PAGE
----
Warning! This site requires Javascript. Learn how to enable it here.

Forward Swept Wings :: History + Details

Discussion in 'Scratchbuild Talk' started by Dredogol, Mar 23, 2009.

  1. Dredogol

    Dredogol M0DERATOR - (aka "Dred")

    Posts:
    998
    Likes:
    4
    Points:
    0
    Okay, so I will start this topic by giving a brief history of forward swept wings, then jump into the details everyone is interested in:

    History:
    The concept was actually first proposed by the Germans during WWII (1936).
    (Yes, the Germans were usually first at making revolutionary aviation tech, including the flying wing bomber designs.)
    Anyways, the first prototype was created and flown in 1944. The designation was the Junkers JU-287, which was basically created by scraps from other JU planes. This design was to be a turbo-jet Bomber. The main reason for the forward-swept wings was to provide extra lift during low speeds, and provide extra wingtip stability at transonic speeds (Mach 0.8 - 1.2).
    An improved second prototype was being created, but the Junkers factory was sacked by the Soviet Union.

    [​IMG]
    [​IMG]Image #2 :: http://img369.imageshack.us/img369/9687/type1312768916mh8.jpg

    After the war, The Soviets continued working on the JU-287, and ended up creating the "OKB-1 EF 140". This design transformed into a scout design rather than a bomber. After the first prototype was created, the entire project was canceled.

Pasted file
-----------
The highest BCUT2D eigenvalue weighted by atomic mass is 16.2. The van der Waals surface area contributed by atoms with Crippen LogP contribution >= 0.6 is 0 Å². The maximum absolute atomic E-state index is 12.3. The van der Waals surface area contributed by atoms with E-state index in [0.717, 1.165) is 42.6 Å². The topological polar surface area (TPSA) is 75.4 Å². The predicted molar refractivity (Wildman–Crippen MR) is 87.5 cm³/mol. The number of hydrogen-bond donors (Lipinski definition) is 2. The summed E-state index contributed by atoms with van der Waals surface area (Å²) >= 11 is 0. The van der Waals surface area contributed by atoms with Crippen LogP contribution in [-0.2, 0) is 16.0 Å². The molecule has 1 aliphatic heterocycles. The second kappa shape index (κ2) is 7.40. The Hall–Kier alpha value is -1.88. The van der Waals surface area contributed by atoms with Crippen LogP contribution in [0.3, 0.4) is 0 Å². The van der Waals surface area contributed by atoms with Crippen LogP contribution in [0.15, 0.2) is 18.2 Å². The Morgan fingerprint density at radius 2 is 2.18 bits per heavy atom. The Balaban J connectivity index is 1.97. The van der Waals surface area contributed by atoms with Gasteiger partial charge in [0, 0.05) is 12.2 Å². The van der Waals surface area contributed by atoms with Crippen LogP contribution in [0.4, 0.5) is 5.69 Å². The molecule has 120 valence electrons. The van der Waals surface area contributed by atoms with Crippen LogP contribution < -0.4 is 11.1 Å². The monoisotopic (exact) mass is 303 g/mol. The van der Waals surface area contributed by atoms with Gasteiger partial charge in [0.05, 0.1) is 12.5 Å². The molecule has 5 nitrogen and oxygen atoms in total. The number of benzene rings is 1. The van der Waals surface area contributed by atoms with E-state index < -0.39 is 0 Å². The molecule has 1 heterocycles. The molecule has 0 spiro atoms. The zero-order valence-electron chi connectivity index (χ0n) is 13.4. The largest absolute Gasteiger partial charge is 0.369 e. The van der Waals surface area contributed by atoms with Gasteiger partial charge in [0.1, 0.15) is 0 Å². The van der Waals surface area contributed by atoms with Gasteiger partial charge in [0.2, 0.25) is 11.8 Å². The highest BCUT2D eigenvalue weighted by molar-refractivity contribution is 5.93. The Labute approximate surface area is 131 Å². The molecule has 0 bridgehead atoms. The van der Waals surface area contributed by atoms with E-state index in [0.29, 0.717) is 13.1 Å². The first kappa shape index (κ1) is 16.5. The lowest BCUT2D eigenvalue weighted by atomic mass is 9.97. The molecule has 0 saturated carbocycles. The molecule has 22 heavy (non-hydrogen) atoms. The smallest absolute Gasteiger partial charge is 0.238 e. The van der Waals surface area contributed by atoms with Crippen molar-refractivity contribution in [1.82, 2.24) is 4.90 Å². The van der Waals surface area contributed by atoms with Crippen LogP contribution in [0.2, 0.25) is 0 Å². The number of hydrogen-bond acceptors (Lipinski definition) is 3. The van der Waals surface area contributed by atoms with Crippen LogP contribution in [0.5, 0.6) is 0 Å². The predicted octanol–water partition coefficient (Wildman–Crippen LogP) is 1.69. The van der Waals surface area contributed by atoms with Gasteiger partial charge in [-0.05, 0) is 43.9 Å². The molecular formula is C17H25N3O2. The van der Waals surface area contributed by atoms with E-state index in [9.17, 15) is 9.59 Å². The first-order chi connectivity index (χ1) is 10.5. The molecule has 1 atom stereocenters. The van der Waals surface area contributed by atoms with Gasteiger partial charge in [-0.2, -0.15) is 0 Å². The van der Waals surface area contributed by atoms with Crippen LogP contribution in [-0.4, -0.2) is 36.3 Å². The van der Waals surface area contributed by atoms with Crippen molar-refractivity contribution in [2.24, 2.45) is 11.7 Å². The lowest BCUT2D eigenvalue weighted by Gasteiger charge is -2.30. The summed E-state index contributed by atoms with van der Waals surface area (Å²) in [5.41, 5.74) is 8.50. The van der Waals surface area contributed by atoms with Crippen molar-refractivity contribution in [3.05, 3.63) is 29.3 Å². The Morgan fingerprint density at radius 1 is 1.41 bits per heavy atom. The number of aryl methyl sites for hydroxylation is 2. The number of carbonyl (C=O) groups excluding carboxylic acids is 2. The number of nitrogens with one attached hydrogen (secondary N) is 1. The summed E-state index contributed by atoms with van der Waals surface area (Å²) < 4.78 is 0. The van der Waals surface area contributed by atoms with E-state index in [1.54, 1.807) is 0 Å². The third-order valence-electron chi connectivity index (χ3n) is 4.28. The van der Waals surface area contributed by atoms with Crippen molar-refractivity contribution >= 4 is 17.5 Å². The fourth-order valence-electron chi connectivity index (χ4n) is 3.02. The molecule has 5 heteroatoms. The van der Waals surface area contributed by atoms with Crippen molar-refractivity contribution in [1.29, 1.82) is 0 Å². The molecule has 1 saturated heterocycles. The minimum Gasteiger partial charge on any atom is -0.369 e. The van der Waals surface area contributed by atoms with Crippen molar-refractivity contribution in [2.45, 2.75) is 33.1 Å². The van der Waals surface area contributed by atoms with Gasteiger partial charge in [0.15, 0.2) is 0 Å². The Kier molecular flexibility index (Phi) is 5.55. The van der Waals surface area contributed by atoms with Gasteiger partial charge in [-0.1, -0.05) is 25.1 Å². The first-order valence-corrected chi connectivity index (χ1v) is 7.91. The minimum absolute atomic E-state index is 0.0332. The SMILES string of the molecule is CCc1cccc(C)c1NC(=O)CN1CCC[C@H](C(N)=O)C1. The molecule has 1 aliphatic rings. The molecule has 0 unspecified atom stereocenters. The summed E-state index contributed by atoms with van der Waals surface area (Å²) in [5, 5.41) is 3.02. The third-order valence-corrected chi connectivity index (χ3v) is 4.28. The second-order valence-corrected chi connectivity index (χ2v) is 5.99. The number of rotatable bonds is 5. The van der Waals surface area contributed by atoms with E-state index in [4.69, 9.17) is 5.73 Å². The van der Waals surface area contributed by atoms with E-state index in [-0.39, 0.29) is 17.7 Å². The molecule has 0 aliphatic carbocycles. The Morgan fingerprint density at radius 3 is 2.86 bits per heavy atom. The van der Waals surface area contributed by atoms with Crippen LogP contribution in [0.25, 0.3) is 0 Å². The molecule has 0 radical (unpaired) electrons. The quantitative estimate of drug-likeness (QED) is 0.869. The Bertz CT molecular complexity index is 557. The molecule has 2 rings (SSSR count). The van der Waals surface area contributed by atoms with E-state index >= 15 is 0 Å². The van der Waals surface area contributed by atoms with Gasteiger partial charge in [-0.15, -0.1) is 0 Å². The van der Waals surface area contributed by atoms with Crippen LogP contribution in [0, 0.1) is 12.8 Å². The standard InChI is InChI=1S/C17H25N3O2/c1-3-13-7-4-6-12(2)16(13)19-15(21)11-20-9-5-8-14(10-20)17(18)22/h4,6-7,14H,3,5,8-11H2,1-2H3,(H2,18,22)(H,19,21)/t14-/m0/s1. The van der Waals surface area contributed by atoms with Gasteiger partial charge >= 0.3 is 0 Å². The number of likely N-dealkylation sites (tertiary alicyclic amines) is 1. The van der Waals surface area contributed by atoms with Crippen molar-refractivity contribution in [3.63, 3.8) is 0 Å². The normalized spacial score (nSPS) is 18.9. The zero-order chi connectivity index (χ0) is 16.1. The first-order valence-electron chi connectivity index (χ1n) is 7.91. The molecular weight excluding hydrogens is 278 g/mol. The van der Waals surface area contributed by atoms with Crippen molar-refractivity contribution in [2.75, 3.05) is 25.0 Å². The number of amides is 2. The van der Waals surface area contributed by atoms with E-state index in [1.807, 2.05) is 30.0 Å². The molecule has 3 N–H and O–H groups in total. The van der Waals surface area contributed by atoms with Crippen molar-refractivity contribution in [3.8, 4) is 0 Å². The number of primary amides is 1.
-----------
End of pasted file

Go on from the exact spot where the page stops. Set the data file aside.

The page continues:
[​IMG]

    At roughly the same time (~1946), Bell Aircrafts attempted to attach forward-swept wings onto the Bell X-1 super sonic project plane, but found the wingtips twisted too much. Technology at the time could not provide sufficient structural integrity without greatly increasing size and weight of the plane.

    During the 1970s, the birth of composite materials and computer assisted flight controls (fly-by-wire) technologies opened the doors once again to forward-swept wing experiments. This was done by the Grumman X-29 prototype. Two test planes were created; the first flew in 1984. The X-29 performed excellent until 45-degrees AOA (angle of attack), but was able to achievea maximum of 67-degrees AOA. Such high numbers are pretty close to the maximum AOA of military fighters today.

    [​IMG]

    The only other military fighter jet to incorporate forward-swept wing designs is the Russian Sukhoi SU-47 "Berkut". This plane first flew in 1997 at the Paris Air Show. The principles and design are pretty similar to the Grumman X-29, but with greater agility and speed. This fighter is entirely created with composite materials (unlike the X-29 which used them only around the wings). However, this fighter has yet to be in production, and is rumored it will not enter production.

    [​IMG]

    The are several civilian gliders and jet aircraft to incorporate this design, but they will not be covered here...
    Kiko12 likes this.
  2. Dredogol

    Dredogol M0DERATOR - (aka "Dred")

    Posts:
    998
    Likes:
    4
    Points:
    0
    Design Theory / Benefits:

    Why did people even consider this odd shape in the first place?
    First, we must discuss the Pros and Cons of a regular backward-swept wing (Aft Swept Wing = ASW) before we move on to forward-swept wing designs (FSW).